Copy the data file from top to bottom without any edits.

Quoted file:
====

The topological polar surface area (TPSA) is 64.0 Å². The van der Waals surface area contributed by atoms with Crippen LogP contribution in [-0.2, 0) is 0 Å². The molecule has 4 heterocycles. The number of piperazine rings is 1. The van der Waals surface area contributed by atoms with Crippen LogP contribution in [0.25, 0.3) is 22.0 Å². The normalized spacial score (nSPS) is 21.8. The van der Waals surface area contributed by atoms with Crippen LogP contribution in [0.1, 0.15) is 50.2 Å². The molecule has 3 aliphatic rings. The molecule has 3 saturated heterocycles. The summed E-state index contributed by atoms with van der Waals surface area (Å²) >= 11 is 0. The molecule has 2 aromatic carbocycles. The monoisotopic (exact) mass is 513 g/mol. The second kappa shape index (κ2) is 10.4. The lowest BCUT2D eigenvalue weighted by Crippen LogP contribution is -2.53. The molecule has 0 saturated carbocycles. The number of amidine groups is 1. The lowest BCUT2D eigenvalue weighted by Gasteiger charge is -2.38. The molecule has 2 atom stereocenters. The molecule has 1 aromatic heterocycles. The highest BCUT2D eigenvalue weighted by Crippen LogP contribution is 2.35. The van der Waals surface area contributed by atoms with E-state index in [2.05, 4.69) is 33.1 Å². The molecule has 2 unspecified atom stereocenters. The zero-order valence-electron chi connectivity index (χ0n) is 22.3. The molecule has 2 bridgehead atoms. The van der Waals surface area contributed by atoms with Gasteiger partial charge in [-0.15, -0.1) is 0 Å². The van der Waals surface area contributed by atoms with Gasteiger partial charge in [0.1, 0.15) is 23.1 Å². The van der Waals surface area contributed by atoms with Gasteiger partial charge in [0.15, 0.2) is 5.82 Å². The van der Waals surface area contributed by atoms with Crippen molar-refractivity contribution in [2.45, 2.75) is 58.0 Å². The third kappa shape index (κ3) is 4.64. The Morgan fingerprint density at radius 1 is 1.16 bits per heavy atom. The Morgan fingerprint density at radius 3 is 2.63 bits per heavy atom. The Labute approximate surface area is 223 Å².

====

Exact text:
The topological polar surface area (TPSA) is 64.0 Å². The van der Waals surface area contributed by atoms with Crippen LogP contribution in [-0.2, 0) is 0 Å². The molecule has 4 heterocycles. The number of piperazine rings is 1. The van der Waals surface area contributed by atoms with Crippen LogP contribution in [0.25, 0.3) is 22.0 Å². The normalized spacial score (nSPS) is 21.8. The van der Waals surface area contributed by atoms with Crippen LogP contribution in [0.1, 0.15) is 50.2 Å². The molecule has 3 aliphatic rings. The molecule has 3 saturated heterocycles. The summed E-state index contributed by atoms with van der Waals surface area (Å²) >= 11 is 0. The molecule has 2 aromatic carbocycles. The monoisotopic (exact) mass is 513 g/mol. The second kappa shape index (κ2) is 10.4. The lowest BCUT2D eigenvalue weighted by Crippen LogP contribution is -2.53. The molecule has 0 saturated carbocycles. The number of amidine groups is 1. The lowest BCUT2D eigenvalue weighted by Gasteiger charge is -2.38. The molecule has 2 atom stereocenters. The molecule has 1 aromatic heterocycles. The highest BCUT2D eigenvalue weighted by Crippen LogP contribution is 2.35. The van der Waals surface area contributed by atoms with E-state index in [2.05, 4.69) is 33.1 Å². The molecule has 2 unspecified atom stereocenters. The zero-order valence-electron chi connectivity index (χ0n) is 22.3. The molecule has 2 bridgehead atoms. The van der Waals surface area contributed by atoms with Gasteiger partial charge in [-0.15, -0.1) is 0 Å². The van der Waals surface area contributed by atoms with Gasteiger partial charge in [0.1, 0.15) is 23.1 Å². The van der Waals surface area contributed by atoms with Gasteiger partial charge in [0.15, 0.2) is 5.82 Å². The van der Waals surface area contributed by atoms with Crippen molar-refractivity contribution in [2.45, 2.75) is 58.0 Å². The third kappa shape index (κ3) is 4.64. The Morgan fingerprint density at radius 1 is 1.16 bits per heavy atom. The Morgan fingerprint density at radius 3 is 2.63 bits per heavy atom. The Labute approximate surface area is 223 Å².